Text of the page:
1986 Topps Baseball lacks an anchor, that one card you instantly think of whenever it’s mentioned. Even though his star power has waned, Jose Canseco could have been that card, much like he is in 1986 Donruss. It might not be the $100 card it once was, but everyone still knows it and that dirty peach fuzz mustache.

I don’t get the same instant recall for Papa Fielder. Or anything about 1986 Topps Baseball, really. And that’s the biggest letdown.

1986 Topps Cecil Fielder RC

Is It Possible to Hate the Same Design in One Set and Like It in Another?

Here’s where I have a bit of a personal struggle with 1986 Topps and Topps Traded. Spread across 792 cards, the design does nothing for me except the subsets.

The team name is overpowering at the top. The font choice looks like it’s something straight out of a stencil book I bought from a Scholastic book order around the same time. What works for science title pages at the front of a well-worn duo tang isn’t the same for a set of baseball cards.

So for the main set, I pretty much hate it. I know some love it and that’s fine. I just don’t feel it.

But here’s where it gets weird. The Bo Jackson, Jose Canseco and Barry Bonds cards are so iconic to me that I don’t even really notice the design. It is exactly the same except for the brighter card backs.

Looking a little closer, I think I’ve isolated a couple of reasons. First, there’s the personal side of wanting the Traded set for so long that I’m forgiving. There’s not any real logic to it. It just is.

But I think there’s something more concrete going on. My favorite cards are all portraits. The thick borders of the front work better. They’re essentially picture frames.

1986 Topps Traded Will Clark

While portraits figure fairly heavily in the main set as well, there are a lot of action shots as well. But they’re so tight. There’s no room for the movement to breath. It’s the cardboard equivalent of claustrophobia.

1986 Topps Pete Rose

Sometimes collecting doesn’t make sense. That’s one of its beauties. It’s an individual pursuit that we all experience differently. There’s nothing anyone can do to make me like 1986 Topps Baseball. To me, it’s ugly and boring. But when you tighten things up and add three of the cards I wanted most growing up, 1986 Topps Traded can do no wrong.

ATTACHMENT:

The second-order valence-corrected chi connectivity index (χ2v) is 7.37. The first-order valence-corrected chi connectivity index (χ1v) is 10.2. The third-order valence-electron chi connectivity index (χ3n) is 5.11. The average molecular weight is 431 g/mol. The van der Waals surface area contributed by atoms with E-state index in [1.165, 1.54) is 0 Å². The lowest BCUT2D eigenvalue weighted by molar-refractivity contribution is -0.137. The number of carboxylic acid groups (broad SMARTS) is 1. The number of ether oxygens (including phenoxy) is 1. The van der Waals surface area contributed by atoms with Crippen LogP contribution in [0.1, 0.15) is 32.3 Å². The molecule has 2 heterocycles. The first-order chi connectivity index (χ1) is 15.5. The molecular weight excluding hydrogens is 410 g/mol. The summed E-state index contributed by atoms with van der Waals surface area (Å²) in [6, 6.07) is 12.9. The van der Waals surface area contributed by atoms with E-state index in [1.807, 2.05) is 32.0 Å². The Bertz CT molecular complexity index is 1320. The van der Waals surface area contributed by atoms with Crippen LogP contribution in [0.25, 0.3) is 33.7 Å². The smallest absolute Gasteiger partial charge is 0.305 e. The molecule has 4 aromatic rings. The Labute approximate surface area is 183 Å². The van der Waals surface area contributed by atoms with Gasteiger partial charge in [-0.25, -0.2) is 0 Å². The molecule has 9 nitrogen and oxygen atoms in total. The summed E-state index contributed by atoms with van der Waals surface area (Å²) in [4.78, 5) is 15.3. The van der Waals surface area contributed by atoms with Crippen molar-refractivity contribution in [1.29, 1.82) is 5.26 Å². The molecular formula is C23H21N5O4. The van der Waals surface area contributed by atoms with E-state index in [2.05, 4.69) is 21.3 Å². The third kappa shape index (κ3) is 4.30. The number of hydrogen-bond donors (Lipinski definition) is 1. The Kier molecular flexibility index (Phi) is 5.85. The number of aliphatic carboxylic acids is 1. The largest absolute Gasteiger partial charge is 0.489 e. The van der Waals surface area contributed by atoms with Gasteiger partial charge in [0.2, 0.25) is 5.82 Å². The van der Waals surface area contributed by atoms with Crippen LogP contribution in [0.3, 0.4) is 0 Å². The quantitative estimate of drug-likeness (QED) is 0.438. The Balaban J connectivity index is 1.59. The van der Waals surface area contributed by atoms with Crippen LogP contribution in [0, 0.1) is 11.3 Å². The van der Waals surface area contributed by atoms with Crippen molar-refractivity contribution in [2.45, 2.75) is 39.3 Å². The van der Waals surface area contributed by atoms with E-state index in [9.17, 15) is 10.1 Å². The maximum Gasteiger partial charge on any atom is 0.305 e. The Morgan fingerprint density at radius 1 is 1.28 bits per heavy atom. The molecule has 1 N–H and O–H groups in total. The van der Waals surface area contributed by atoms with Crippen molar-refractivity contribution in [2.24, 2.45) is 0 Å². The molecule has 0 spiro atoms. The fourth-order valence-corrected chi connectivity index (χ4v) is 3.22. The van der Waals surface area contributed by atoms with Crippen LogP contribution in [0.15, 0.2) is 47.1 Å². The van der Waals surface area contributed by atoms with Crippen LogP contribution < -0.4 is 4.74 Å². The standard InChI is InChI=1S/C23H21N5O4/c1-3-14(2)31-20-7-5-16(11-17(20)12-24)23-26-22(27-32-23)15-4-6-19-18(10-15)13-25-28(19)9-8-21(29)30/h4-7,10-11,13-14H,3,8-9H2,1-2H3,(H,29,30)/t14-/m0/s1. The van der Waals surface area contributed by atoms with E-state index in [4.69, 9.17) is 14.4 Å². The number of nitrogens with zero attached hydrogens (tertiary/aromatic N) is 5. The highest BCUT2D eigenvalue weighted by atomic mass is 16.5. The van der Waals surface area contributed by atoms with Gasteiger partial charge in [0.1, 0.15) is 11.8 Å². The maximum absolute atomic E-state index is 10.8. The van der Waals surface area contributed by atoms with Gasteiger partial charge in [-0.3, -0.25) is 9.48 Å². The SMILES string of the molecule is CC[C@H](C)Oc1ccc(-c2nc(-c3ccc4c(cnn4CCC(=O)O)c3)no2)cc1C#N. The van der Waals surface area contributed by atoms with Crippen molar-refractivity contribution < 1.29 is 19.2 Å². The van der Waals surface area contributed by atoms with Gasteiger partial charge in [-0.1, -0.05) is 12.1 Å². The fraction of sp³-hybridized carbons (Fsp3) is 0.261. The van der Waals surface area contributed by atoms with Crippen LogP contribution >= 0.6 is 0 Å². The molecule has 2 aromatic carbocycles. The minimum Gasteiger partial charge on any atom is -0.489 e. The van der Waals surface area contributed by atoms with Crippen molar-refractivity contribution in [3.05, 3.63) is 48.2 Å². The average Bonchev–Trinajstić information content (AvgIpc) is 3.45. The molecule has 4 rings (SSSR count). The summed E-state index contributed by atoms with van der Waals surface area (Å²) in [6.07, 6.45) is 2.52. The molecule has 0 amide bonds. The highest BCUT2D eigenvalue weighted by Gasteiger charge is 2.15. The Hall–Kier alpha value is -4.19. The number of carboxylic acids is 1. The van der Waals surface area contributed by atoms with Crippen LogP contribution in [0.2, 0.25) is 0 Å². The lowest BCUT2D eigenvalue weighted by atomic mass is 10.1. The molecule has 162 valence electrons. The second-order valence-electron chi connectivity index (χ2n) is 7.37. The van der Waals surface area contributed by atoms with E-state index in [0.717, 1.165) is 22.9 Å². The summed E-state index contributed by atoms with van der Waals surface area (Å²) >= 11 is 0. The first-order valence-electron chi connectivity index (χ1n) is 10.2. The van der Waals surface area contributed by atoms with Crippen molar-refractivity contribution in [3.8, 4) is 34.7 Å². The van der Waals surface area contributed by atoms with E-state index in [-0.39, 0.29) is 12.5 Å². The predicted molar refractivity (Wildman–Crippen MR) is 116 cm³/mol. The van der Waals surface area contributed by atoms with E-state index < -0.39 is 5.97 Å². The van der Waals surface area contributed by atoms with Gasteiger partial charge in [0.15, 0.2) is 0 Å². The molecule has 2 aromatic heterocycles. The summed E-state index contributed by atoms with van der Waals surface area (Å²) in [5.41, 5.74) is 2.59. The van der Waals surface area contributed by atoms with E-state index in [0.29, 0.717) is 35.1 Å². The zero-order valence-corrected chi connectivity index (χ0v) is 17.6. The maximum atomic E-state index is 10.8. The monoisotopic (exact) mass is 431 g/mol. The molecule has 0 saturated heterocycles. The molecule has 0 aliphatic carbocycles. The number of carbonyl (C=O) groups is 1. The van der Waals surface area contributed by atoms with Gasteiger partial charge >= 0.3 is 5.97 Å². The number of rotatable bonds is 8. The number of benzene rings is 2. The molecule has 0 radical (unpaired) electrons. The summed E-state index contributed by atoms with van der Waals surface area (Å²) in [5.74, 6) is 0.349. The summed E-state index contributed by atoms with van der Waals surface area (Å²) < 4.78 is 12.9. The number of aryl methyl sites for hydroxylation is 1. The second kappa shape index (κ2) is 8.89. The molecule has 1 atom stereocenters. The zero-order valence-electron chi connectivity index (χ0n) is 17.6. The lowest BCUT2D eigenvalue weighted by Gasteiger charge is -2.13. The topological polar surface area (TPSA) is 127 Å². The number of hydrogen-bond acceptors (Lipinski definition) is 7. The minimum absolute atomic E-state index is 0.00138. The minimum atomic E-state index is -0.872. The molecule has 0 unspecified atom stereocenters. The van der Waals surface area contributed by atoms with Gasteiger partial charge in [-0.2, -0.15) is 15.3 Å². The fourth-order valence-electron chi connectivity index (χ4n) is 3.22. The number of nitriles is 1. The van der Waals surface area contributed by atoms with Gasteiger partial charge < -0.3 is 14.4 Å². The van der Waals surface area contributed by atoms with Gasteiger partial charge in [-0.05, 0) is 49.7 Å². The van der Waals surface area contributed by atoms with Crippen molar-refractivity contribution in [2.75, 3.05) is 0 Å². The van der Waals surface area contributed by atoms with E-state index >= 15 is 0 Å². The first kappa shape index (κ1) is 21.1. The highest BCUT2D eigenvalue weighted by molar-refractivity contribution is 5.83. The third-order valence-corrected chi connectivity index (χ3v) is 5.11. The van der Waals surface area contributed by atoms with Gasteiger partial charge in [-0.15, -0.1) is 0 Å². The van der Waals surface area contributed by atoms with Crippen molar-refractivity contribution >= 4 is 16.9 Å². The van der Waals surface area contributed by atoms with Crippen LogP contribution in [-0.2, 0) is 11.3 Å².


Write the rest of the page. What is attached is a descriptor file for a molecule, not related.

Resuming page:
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Ryan Cracknell

A collector for much of his life, Ryan focuses primarily on building sets, Montreal Expos and interesting cards. He's also got one of the most comprehensive collections of John Jaha cards in existence (not that there are a lot of them). Got a question, story idea or want to get in touch? You can reach him by email and through Twitter @tradercracks.

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  1. Deborah Layton 11 February, 2019 at 21:49

    I have almost all those players cards in very good condition I’ve been working on getting them all together and selling them. I have those cards in albums and protective covers. I have a ton of cards trying to go through them and get popular ones out. I have a lot of rookie cards all star cards rookie rated cards ECT. If your interested in all these cards I d love to show you what I have.

  2. David Schultz 11 February, 2019 at 22:06

    Great column. It’s funny how nostalgia can skew one’s memories. If someone were to ask me about the card design, I’d be inclined to say I love it. Really brings me back. But seeing what you wrote and comparing it to other sets of the era, you’re spot on in regards to how poor it actually was.

  3. Lanny Ribes 13 February, 2019 at 21:19

    Ryan…not sure how old you are but guessing by your article we are pretty close. I was the same way with this set for the longest time, looking back now my mood has changed. Here is my guest article with Dub that explains my take on this set…great piece my friend!


  4. Timothy Smith 14 February, 2019 at 15:48

    personally was not thrilled with this set over the other companies sets of the same year..that being said i did like the O-pee-chee version mainly because of the better stock and the cleaner back of the cards .

  5. Troy 1 April, 2022 at 19:52

    Same can be said for the Raines/Valenzuela in ‘81. Ripken Jr. in ‘82. Strawberry in ‘83 and Doc in ‘84. Collected in between ‘87 & ‘89. One of my friends growing up was spoiled rotten. Parents bought him the ‘83 & ‘84 Traded sets. Plus, the king itself, the ‘84 Fleer Update. He was the most envied kid on the block, lol. Finally got these sets as an adult 30+ years later. Just for the nostalgia of it all.